13. A group of seven children were rescued from the jaws of a woman trafficker at the Mukuru kwa Njenga slums while transporting them out of their neighborhood. This only happened after the trafficker’s car stalled in the middle of the road within the slum. Although the police at the Mukuru police post got involved, the alleged trafficker was only held momentarily to record a statement but the matter was never prosecuted…..allegedly due to poor investigations. CHTEA followed up the matter but it proved elusive as no police officer was willing to follow up on the case as an indication of complicity. The matter was brought to the attention of the Anti-Human Trafficking and Child Protection Unit of the police. CHTEA continues to engage with the AHTCPU on the matter post 2019 in the hope that the lady trafficker will eventually be brought to book. The trafficker is alleged to have worked closely with the “nyumba kumi” leadership at the village level who facilitated the entry and exit of the trafficker at will until this fateful day when she got cornered by the public.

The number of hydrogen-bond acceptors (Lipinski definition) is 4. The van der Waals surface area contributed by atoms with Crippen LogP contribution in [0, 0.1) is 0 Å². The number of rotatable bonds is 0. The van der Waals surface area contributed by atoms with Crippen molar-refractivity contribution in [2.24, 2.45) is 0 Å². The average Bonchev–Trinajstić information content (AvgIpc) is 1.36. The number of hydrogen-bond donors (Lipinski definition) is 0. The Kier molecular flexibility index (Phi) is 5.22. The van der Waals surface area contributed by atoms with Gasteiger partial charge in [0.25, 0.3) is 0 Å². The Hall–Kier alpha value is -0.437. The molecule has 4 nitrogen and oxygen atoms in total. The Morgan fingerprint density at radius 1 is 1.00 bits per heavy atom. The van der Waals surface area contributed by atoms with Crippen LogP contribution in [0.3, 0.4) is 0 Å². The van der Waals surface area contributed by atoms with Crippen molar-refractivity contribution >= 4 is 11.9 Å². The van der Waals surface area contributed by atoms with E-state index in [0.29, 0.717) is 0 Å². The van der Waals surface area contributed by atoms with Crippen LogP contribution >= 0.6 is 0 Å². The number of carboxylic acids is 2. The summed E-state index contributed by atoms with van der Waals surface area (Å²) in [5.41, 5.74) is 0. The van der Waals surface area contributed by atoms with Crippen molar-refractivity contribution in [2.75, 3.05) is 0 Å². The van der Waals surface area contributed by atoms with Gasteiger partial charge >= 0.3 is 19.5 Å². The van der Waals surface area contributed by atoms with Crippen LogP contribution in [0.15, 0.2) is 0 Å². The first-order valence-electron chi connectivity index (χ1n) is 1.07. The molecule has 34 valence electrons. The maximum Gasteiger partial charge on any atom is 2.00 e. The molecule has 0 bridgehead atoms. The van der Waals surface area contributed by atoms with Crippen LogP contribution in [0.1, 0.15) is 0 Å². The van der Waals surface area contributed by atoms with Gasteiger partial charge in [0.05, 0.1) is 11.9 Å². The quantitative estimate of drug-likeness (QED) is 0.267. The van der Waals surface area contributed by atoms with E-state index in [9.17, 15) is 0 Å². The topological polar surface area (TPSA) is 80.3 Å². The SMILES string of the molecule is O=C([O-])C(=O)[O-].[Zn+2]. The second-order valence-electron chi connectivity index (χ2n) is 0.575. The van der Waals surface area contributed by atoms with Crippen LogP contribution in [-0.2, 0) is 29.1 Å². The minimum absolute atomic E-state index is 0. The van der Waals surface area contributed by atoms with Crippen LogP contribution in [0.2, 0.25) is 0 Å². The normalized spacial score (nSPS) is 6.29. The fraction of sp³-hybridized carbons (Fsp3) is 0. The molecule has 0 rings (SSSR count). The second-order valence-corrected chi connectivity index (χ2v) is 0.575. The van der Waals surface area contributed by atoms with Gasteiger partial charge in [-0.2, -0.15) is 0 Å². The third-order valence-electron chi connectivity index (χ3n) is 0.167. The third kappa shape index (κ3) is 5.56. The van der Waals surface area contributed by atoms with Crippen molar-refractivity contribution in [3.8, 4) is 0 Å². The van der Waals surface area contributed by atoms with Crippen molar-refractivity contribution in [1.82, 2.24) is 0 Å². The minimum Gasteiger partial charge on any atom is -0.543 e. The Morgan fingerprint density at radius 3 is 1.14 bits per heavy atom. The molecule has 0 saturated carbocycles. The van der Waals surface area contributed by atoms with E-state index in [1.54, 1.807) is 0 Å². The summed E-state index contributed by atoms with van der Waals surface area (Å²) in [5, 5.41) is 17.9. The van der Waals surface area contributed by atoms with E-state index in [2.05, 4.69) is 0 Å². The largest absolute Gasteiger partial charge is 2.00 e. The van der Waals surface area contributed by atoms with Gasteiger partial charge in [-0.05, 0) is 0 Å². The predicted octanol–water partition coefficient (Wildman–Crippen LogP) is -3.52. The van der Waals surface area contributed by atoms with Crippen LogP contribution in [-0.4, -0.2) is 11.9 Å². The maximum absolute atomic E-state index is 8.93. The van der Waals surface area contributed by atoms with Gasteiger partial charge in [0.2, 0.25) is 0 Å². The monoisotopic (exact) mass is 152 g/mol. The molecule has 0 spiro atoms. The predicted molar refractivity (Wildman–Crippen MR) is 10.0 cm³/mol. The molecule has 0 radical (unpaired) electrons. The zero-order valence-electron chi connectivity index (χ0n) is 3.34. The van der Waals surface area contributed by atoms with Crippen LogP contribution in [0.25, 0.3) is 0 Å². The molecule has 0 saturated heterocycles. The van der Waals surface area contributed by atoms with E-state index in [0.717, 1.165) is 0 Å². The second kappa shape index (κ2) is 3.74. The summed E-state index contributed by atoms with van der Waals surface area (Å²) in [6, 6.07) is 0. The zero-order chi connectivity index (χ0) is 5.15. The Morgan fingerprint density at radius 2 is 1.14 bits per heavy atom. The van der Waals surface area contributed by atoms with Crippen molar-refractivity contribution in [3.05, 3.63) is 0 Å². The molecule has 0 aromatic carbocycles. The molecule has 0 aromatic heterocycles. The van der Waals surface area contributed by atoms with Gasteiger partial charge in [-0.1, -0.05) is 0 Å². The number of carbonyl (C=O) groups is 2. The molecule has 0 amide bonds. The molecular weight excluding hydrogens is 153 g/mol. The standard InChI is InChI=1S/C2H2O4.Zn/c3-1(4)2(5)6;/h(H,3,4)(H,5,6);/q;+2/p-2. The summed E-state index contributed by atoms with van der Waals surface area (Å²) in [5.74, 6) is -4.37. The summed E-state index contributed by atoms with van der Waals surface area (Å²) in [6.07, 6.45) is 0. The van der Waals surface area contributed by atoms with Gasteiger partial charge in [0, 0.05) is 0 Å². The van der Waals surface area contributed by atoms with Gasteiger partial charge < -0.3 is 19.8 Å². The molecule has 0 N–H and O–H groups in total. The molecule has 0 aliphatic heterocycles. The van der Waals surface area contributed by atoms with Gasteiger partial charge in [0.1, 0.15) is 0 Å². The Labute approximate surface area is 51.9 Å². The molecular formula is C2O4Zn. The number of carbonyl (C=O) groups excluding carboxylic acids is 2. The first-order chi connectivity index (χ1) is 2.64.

14. A young Burundian lady who was trafficked to Kenya in 2016 with a promise for a “marriage” has since remained on here; even as she expresses a desire to travel back. Shantel was trafficked by a fellow Burundian woman who knew her since childhood. The trafficker allegedly arranged Shantel’s marriage to a Kenyan man. Once she arrived in Nairobi, Shantel was handed over to be ‘married’ to a church Pastor who eventually abused her (both physically and mentally) and deserted her after they had a baby; for another woman. The matter was mediated by CHTEA with a promise for the Pastor to regularize travel documents for both mother and child to enable them travel back to Burundi. The matter was eventually reported to the Transnational Organised Crime Unit of the police for further investigations. As at the time of filing this report, the matter was still being investigated.